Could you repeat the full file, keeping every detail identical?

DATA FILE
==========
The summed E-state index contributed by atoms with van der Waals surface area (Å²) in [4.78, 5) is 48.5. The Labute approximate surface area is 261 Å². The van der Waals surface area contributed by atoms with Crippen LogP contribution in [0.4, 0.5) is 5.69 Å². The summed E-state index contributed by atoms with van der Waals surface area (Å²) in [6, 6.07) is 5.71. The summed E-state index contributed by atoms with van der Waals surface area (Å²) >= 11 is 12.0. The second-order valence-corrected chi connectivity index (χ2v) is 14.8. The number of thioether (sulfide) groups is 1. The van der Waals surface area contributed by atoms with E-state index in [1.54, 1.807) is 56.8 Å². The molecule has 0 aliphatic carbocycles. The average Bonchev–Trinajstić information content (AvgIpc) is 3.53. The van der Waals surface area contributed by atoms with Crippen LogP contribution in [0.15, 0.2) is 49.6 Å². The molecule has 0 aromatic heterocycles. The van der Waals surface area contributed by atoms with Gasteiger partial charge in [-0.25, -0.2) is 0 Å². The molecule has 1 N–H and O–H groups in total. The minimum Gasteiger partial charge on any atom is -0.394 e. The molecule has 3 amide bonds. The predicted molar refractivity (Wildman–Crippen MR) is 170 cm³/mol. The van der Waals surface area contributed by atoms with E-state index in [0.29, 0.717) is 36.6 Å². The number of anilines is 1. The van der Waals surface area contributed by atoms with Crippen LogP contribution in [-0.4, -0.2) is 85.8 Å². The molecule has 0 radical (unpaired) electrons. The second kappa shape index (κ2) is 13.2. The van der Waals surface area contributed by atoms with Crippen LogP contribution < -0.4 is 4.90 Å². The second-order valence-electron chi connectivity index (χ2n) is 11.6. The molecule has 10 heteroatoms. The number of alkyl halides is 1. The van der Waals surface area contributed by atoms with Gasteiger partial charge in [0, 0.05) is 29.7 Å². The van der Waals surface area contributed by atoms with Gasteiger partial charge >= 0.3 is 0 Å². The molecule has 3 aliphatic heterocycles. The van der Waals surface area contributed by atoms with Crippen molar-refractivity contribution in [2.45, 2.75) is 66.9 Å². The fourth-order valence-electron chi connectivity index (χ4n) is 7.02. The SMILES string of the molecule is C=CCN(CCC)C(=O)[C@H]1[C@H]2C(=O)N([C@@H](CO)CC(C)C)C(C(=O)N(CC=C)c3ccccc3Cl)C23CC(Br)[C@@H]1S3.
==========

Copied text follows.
The summed E-state index contributed by atoms with van der Waals surface area (Å²) in [4.78, 5) is 48.5. The Labute approximate surface area is 261 Å². The van der Waals surface area contributed by atoms with Crippen LogP contribution in [0.4, 0.5) is 5.69 Å². The summed E-state index contributed by atoms with van der Waals surface area (Å²) in [6, 6.07) is 5.71. The summed E-state index contributed by atoms with van der Waals surface area (Å²) >= 11 is 12.0. The second-order valence-corrected chi connectivity index (χ2v) is 14.8. The number of thioether (sulfide) groups is 1. The van der Waals surface area contributed by atoms with E-state index in [1.54, 1.807) is 56.8 Å². The molecule has 0 aliphatic carbocycles. The average Bonchev–Trinajstić information content (AvgIpc) is 3.53. The van der Waals surface area contributed by atoms with Crippen LogP contribution in [0.15, 0.2) is 49.6 Å². The molecule has 0 aromatic heterocycles. The van der Waals surface area contributed by atoms with Gasteiger partial charge in [-0.25, -0.2) is 0 Å². The molecule has 1 N–H and O–H groups in total. The minimum Gasteiger partial charge on any atom is -0.394 e. The molecule has 3 amide bonds. The predicted molar refractivity (Wildman–Crippen MR) is 170 cm³/mol. The van der Waals surface area contributed by atoms with E-state index in [0.29, 0.717) is 36.6 Å². The number of anilines is 1. The van der Waals surface area contributed by atoms with Crippen LogP contribution in [-0.4, -0.2) is 85.8 Å². The molecule has 0 radical (unpaired) electrons. The second kappa shape index (κ2) is 13.2. The van der Waals surface area contributed by atoms with Crippen LogP contribution < -0.4 is 4.90 Å². The second-order valence-electron chi connectivity index (χ2n) is 11.6. The molecule has 10 heteroatoms. The number of alkyl halides is 1. The van der Waals surface area contributed by atoms with Gasteiger partial charge in [0, 0.05) is 29.7 Å². The van der Waals surface area contributed by atoms with Gasteiger partial charge >= 0.3 is 0 Å². The molecule has 3 aliphatic heterocycles. The van der Waals surface area contributed by atoms with Crippen molar-refractivity contribution in [2.45, 2.75) is 66.9 Å². The fourth-order valence-electron chi connectivity index (χ4n) is 7.02. The SMILES string of the molecule is C=CCN(CCC)C(=O)[C@H]1[C@H]2C(=O)N([C@@H](CO)CC(C)C)C(C(=O)N(CC=C)c3ccccc3Cl)C23CC(Br)[C@@H]1S3.